PMC Bank case: Depositors protest as HC refuses to interfere with RBI order

PMC account holders protest outside High Court premises over the bank's crisis, in Mumbai | PTI

Hundreds of Punjab and Maharashtra Co-operative (PMC) Bank account holders protested outside the Bombay High Court on Tuesday after it refused to interfere into an RBI order restricting the limit of money withdrawal.

The protestors, who have petitioned in the court seeking relief on withdrawal limit, expressed dissatisfaction "with the manner the court was handling the case".

During the course of hearing, the high court said the petitioners can go to the RBI to get the Rs 50,000 withdrawal limit extended and refused to interfere into the RBI order.

The protestors raised slogans against the court, the RBI and PMC Bank. Traffic on the road outside the high court was adversely affected during the protest demonstration which was finally dispersed by the police.

On September 23, the Reserve Bank of India (RBI) had placed restrictions on the bank's transactions for six months after large scale irregularities were detected in the finances. It asked the PMC Bank not to grant or renew any loans and advances, make any investment or incur any liability after an alleged fraud of Rs 4,355 crore came to light.

Subsequently, the RBI capped the withdrawal limit for the PMC Bank depositors, which was gradually increased to Rs 50,000.

As evidence of huge amounts of money being granted to the Housing Development and Infrastructure Ltd (HDIL) group in the form of unsecured loans started coming to light, the Economic Offences Wing (EOW) and the Enforcement Directorate (ED) registered offences in the case.

As many as 11 account holders have died so far.

Earlier today, the Bombay High Court adjourned the hearing till December 4 after RBI filed a detailed affidavit regarding steps to be taken for protecting the interest of customers.

A Congress delegation headed by Mumbai unit president Eknath Gaikwad and vice president Charan Singh Sapra will be meeting Governor Bhagat Singh Koshyari today to discuss the PMC issue.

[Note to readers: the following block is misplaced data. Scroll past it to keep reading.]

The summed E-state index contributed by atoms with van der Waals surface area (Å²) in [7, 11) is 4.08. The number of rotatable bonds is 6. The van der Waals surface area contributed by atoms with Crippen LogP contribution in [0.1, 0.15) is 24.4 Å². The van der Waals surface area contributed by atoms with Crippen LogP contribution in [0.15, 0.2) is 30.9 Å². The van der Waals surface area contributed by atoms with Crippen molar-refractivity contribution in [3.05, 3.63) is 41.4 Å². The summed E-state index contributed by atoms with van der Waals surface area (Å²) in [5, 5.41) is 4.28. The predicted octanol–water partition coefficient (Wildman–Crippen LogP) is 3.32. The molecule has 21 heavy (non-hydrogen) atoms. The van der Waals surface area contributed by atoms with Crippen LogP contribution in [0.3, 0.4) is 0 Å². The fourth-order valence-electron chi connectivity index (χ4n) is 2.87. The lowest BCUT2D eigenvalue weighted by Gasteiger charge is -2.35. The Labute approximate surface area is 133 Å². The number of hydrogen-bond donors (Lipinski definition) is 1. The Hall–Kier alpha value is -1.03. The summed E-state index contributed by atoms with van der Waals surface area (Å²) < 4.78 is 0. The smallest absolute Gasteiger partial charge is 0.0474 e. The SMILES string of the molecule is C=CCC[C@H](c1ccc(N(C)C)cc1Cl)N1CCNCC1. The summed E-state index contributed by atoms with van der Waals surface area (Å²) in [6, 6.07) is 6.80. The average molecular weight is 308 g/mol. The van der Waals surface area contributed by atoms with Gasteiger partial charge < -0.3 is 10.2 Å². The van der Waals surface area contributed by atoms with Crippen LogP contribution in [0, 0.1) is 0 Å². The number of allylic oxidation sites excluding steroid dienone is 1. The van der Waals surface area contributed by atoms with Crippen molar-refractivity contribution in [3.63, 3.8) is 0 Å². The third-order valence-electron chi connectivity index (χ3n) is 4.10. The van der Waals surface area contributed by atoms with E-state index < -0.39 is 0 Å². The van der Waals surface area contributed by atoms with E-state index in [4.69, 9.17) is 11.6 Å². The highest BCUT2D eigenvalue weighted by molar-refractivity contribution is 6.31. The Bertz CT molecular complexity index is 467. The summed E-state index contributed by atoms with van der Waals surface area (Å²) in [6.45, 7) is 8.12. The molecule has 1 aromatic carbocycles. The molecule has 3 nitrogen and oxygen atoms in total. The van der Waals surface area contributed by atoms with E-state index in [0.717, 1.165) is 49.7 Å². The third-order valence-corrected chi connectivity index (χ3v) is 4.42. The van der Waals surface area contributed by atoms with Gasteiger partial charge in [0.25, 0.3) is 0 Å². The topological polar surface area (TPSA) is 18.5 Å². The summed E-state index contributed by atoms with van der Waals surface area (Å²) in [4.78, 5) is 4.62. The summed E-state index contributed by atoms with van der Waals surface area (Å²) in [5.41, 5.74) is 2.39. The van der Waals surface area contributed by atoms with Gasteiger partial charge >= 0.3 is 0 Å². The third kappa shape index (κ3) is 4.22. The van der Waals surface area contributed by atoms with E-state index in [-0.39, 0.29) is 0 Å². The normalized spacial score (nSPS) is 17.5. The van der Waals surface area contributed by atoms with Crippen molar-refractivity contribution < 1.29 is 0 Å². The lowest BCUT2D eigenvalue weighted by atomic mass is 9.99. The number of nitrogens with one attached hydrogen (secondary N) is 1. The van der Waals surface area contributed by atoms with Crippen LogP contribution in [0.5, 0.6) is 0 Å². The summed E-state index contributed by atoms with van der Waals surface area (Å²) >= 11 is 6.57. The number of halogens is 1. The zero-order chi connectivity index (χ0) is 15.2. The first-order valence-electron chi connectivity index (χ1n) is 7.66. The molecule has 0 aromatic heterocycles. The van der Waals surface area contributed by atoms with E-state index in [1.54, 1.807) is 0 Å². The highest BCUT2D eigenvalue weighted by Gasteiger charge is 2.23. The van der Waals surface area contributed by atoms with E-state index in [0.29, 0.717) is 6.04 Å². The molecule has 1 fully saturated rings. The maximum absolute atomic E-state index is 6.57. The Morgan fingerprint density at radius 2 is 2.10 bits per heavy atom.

Dear Reader,

Business Standard has always strived hard to provide up-to-date information and commentary on developments that are of interest to you and have wider political and economic implications for the country and the world. Your encouragement and constant feedback on how to improve our offering have only made our resolve and commitment to these ideals stronger. Even during these difficult times arising out of Covid-19, we continue to remain committed to keeping you informed and updated with credible news, authoritative views and incisive commentary on topical issues of relevance.

We, however, have a request.

As we battle the economic impact of the pandemic, we need your support even more, so that we can continue to offer you more quality content. Our subscription model has seen an encouraging response from many of you, who have subscribed to our online content. More subscription to our online content can only help us achieve the goals of offering you even better and more relevant content. We believe in free, fair and credible journalism. Your support through more subscriptions can help us practise the journalism to which we are committed.

Support quality journalism and subscribe to Business Standard.

Digital Editor

Business Standard is now on Telegram.
For insightful reports and views on business, markets, politics and other issues, subscribe to our official Telegram channel